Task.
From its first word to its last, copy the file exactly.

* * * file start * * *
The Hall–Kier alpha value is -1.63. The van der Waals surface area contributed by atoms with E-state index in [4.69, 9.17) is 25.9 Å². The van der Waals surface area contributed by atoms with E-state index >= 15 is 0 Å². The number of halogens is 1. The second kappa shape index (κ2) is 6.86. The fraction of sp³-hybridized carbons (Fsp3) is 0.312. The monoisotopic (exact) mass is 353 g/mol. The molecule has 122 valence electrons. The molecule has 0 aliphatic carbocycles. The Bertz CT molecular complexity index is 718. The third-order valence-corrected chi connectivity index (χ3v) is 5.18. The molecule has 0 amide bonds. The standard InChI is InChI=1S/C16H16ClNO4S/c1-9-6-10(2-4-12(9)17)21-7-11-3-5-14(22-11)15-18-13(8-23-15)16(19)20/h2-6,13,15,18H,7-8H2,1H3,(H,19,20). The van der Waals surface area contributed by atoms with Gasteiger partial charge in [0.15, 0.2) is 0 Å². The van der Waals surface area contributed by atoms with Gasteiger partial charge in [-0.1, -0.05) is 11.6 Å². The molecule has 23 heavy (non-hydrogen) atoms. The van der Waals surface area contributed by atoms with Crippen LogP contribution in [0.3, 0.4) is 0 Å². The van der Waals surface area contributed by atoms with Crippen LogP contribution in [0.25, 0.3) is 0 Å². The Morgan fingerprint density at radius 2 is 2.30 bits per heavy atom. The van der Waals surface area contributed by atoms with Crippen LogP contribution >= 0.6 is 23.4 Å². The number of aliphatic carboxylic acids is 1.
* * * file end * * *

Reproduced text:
The Hall–Kier alpha value is -1.63. The van der Waals surface area contributed by atoms with E-state index in [4.69, 9.17) is 25.9 Å². The van der Waals surface area contributed by atoms with E-state index >= 15 is 0 Å². The number of halogens is 1. The second kappa shape index (κ2) is 6.86. The fraction of sp³-hybridized carbons (Fsp3) is 0.312. The monoisotopic (exact) mass is 353 g/mol. The molecule has 122 valence electrons. The molecule has 0 aliphatic carbocycles. The Bertz CT molecular complexity index is 718. The third-order valence-corrected chi connectivity index (χ3v) is 5.18. The molecule has 0 amide bonds. The standard InChI is InChI=1S/C16H16ClNO4S/c1-9-6-10(2-4-12(9)17)21-7-11-3-5-14(22-11)15-18-13(8-23-15)16(19)20/h2-6,13,15,18H,7-8H2,1H3,(H,19,20). The van der Waals surface area contributed by atoms with Gasteiger partial charge in [0.15, 0.2) is 0 Å². The van der Waals surface area contributed by atoms with Gasteiger partial charge in [-0.1, -0.05) is 11.6 Å². The molecule has 23 heavy (non-hydrogen) atoms. The van der Waals surface area contributed by atoms with Crippen LogP contribution in [0.3, 0.4) is 0 Å². The van der Waals surface area contributed by atoms with Crippen LogP contribution in [0.25, 0.3) is 0 Å². The Morgan fingerprint density at radius 2 is 2.30 bits per heavy atom. The van der Waals surface area contributed by atoms with Crippen LogP contribution >= 0.6 is 23.4 Å². The number of aliphatic carboxylic acids is 1.